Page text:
Three final things on scrapes. First, freshening a preexisting scrape with buck lure can be a rewarding tactic if there are already scrapes in the area. Second, while a little rarer, does can also make scrapes to indicate they are in heat. As a result, I will often make an occasional scrape with in-estrus doe urine. Never hurts to let bucks know there are fertile females in the area. Finally, a scrape dripper can be a useful tool to establish a more permanent scrape than your human schedule of work and responsibilities likely allows. Hang it up higher than a licking branch, and it will periodically drip urine onto a scrape for as many as several weeks, depending on atmospheric conditions. This can also be an excellent way to keep scrapes freshened while limiting human scent anywhere in the nearby area.

There’s more to learn about scrapes, but that knowledge won’t be found on the faux-ink of a webpage. Get on out there, scout, hunt, and find out for yourselves! If you do feel the need for more hand-on deer hunting tips though–as always–check out the fine folks at Outdoor Solutions. I may ply my trade writing “how-to’s,” but even I know nothing beats the hands-on, tailor-made instruction a hunting mentor can provide.


Wild Game Processing: From Field to Table

Wild Game Processing: From Field to Table

Why Wild Game Processing?

Before we get into the details of wild game processing, let’s talk about why. Each person may have a different personal “why,” but there are also some fact-based “whys” you should consider.
Typically, you never know what goes into your grind when coming from a processor, it could literally be scraps left over you personally would have never used, or worse yet, it could be from someone else’s animal that did not take the time or care in the field that you did.
Processors are in a hurry, and time is money, so they are going to run meat through the grinder as fast as possible. Not saying all wild game processing happens this way, but there’s a good possibility that processors won’t take the time to remove the facia or the silver skin, which is impossible to chew and what gives wild game the so-called “gamey” taste.

Before the Grind

Before you plug in the grinder and start the wild game processing, there are multiple things you’ll want to do.

  • Remove all silver skin and facia. You’ve heard the expression, “garbage in, garbage out,” and the same applies here—if you leave the less desirable pieces on your meat, it will taste like it.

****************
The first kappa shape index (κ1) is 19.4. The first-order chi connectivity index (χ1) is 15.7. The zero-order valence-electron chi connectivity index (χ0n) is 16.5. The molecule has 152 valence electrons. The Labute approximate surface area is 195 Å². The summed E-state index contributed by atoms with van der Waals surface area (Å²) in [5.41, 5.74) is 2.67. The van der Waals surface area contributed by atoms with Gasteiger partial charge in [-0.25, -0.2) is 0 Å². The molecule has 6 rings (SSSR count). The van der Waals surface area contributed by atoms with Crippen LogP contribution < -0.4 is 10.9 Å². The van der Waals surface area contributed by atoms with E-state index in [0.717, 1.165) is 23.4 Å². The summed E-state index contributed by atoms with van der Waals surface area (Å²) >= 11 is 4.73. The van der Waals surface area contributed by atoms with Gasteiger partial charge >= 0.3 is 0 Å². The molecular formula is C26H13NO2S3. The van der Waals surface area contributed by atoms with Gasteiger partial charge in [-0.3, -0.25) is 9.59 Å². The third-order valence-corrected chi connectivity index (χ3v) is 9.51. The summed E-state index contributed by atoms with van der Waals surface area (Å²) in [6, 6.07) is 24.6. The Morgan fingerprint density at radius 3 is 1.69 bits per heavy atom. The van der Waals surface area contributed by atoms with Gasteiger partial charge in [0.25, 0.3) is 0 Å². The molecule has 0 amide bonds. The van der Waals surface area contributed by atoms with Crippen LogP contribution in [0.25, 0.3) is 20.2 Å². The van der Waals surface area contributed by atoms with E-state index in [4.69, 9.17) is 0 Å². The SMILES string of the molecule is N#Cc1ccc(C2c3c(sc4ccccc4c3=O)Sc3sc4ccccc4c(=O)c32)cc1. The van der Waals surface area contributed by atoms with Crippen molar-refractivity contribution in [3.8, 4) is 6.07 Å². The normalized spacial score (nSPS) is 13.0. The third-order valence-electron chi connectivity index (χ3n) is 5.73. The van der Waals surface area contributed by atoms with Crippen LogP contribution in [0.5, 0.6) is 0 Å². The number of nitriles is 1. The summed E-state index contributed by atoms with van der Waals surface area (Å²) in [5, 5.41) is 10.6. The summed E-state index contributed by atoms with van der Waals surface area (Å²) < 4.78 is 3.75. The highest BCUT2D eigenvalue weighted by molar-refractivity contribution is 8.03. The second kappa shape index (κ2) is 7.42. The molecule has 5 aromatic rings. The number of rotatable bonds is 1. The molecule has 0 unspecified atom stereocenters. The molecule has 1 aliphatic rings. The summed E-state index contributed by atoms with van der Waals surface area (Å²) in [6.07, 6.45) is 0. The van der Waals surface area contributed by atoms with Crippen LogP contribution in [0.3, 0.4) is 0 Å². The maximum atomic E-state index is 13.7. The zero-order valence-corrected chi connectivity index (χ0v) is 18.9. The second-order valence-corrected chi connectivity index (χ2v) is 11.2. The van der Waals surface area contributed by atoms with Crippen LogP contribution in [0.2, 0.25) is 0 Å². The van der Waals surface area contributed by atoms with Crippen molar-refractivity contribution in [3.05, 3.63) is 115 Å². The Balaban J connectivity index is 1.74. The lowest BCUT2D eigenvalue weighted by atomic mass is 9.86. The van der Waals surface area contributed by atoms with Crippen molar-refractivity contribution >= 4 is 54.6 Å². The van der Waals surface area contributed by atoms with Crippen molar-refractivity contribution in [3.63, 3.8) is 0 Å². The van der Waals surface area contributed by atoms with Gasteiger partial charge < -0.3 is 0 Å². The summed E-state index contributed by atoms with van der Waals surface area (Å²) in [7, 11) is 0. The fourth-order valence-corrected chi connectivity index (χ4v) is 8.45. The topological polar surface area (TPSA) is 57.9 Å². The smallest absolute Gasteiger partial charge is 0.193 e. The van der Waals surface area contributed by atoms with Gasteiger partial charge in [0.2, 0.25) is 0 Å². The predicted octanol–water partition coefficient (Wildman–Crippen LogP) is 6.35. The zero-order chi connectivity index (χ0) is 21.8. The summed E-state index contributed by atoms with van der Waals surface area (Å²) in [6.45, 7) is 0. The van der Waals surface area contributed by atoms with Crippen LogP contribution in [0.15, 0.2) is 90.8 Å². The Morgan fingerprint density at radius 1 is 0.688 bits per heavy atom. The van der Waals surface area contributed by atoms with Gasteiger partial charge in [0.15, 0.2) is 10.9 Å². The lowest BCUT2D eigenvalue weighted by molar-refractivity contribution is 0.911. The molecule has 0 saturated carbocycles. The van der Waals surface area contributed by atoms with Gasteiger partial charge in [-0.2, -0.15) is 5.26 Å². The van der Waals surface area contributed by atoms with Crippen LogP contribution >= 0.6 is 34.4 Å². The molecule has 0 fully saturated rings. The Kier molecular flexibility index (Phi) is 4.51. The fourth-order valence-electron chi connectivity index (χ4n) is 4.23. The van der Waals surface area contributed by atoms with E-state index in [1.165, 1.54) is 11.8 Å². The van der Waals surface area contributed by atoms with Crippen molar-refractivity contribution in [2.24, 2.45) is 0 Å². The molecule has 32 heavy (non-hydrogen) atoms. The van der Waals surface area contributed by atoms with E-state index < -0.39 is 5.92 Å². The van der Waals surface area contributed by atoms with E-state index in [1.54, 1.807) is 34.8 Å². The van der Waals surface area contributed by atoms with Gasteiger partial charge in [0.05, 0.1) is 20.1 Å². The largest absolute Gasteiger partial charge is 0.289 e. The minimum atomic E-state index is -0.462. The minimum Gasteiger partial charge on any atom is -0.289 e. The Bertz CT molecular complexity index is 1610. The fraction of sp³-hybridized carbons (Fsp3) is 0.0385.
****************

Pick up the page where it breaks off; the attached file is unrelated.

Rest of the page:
• Instead of cubing all the meat, cut into strips. This saves time and is easier to feed into the grinder
  • Put the housing, blade and dyes in the freezer for about 30 minutes. Moving parts create heat, which will soften the fat and clog up your grinder. Keeping the grinder parts cold will help keep the meat chilled.
  • Put the strips of meat in the freezer for about 30 minutes as well. This will firm up the meat and create a much cleaner grind. 

Buy Once, Cry Once

This is a phrase we use when referring to optics in our long-range schools. Processing equipment can be expensive but doesn’t fall into the trap of sacrificing quality for a cheap price. Look for grinders with quality materials (stainless steel housings, blades and dyes). You also need to make sure your grinder of choice has enough HP to cover the amount of wild game you intend to process.

The OS team has used processing equipment from Meat Your Maker since day one. They are a direct-to-consumer company, which means no middleman pricing. With options that range from 500w to 1 ½ HP, they will have a grinder that fits your needs. Through our From Field To Table program, and personally, we go through hundreds of animals per year, so we utilize several of the 1.5hp grinders. I honestly believe you could grind up a Volkswagen with one of those things. With that being said, don’t underestimate the 500w grinder. Since it is just myself and my wife, Deborah, at home, it is my go-to piece of equipment for 5 to 10 pounds of wild game processing.

How Much Fat?

Depends on what you are cooking and personal preference.  For my burgers, I stick with a standard 20%, this helps the patties, meatballs or whatever you are making stick together and not fall apart on the grill.

Chili, stews or a spaghetti sauce, I might even take it down a notch to 10 or 15% since I don’t need it stick together.

When I’m grinding to make some type of sausage, like Chorizo, brats or Sweet Italian, I will go a bit heavier on the fat and bump it up to 30 or even 35%.

As far as what type of fat, our go-to is pork, preferably fatback, but pork butt is easier to find.  I also will use bacon pieces but you have to be careful that it does not overpower the flavor of what you are preparing. 

Check out the video below to see us do a demo on some fresh ground elk while we are still in camp.